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The Reader's Notebook

By Beth Newingham on November 4, 2009
  • Grades: PreK–K, 1–2, 3–5, 6–8

Once I did away with the basal many years ago and adopted the Reading Workshop approach in my classroom, I quickly realized that my students needed a place to organize their reading materials, keep track of the books they read, and record the thinking they do about their reading.  After trying out a variety of different versions of a Reader's Notebook, including a spiral notebook and a Duo-Tang folder, I finally determined that a binder was the most user-friendly solution. 

A binder works so well for my readers because it provides them with an efficient way to add new handouts, quickly access information, and easily refer to previous reading responses in the six carefully organized sections of the binder.

I can't imagine running my Reading Workshop without having my students maintain a Reader's Notebook.  It is in this notebook that students build their reading lives over the course of the year.  READ ON to learn more about the sections I include in my Reader's Notebook and find links to download the resources I include in each section.


 

The Reader's Notebook

Notebook

My Reader's Notebook is a one-inch view binder with a personalized cover and a spine labeled with each student's name. The binder has six sections that are separated with colored, labeled tabs.

Tabs

 

Below is a description of what I include in each section.



1. Reading Log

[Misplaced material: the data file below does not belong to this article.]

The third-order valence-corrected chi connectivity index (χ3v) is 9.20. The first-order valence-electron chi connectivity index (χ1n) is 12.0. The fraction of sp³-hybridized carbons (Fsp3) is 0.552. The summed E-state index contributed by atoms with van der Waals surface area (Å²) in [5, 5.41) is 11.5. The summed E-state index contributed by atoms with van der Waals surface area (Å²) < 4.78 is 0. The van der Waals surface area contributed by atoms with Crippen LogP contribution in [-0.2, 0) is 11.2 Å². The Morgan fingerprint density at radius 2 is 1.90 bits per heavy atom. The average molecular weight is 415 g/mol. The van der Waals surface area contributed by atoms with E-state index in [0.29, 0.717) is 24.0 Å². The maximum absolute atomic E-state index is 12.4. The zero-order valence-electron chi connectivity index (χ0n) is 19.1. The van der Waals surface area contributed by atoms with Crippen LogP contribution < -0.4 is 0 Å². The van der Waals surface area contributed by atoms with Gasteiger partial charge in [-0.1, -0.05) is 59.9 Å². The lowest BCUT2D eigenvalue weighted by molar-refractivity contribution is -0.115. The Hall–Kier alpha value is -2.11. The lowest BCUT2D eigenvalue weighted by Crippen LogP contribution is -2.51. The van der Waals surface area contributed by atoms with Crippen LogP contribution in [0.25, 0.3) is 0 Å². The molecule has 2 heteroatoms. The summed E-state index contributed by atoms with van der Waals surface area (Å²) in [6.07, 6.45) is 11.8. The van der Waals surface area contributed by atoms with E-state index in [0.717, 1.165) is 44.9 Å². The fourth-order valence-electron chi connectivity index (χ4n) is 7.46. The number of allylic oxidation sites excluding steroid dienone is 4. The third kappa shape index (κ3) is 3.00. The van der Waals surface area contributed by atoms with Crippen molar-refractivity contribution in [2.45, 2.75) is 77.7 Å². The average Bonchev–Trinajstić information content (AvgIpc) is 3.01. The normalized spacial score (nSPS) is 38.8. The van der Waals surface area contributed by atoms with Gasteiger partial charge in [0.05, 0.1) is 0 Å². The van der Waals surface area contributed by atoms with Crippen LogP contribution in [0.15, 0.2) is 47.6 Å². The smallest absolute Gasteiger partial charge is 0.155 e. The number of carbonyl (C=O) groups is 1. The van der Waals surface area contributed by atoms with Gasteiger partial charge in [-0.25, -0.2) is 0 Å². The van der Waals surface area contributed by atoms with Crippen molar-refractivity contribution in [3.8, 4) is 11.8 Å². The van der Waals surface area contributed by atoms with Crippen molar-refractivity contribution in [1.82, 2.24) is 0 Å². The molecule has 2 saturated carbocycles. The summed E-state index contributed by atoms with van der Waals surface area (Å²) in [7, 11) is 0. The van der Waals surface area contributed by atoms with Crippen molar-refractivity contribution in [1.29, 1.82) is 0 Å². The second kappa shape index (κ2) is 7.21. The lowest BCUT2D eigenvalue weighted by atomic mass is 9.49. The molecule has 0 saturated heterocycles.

Reading log scan I chose this as the first section in the notebook because it's something that students need to access easily and often. Every time my students complete a book, they record the book's title and author, and the date they complete the book.  After learning about the different genres in our library, students also record the book's genre using a genre code. (See section two for more details about genre.)  I find it necessary for my students to also include the book's color coded level and then determine if the book was E (easy), JR (just right), or C (challenging) after they have finished reading it. 

Recording the actual level with their corresponding level of comfort with the book is an important component of my reading log because my students are constantly encouraged to reflect on their personal reading growth.  It's through the regular recording of their books that students realize when a color code is becoming easier for them as the year progresses. It's at this point that they may decide to try out a book at a higher level.  Students revisit their reading log often when making connections between books they are currently reading and books they have read previously.  They also use their reading log to create genre graphs at the end of each unit of study (see section two).

I choose to print multiple copies of the reading log on card stock instead of regular paper so the reading log pages do not rip out of the students' binders.  This record of reading is such an important reflection of each student's reading growth over the school year, so spending a little extra money on card stock to make sure the log stays in the binder is worth it to me!

Download Reading Log


 

2. Genres

Genre definitions Genre Overview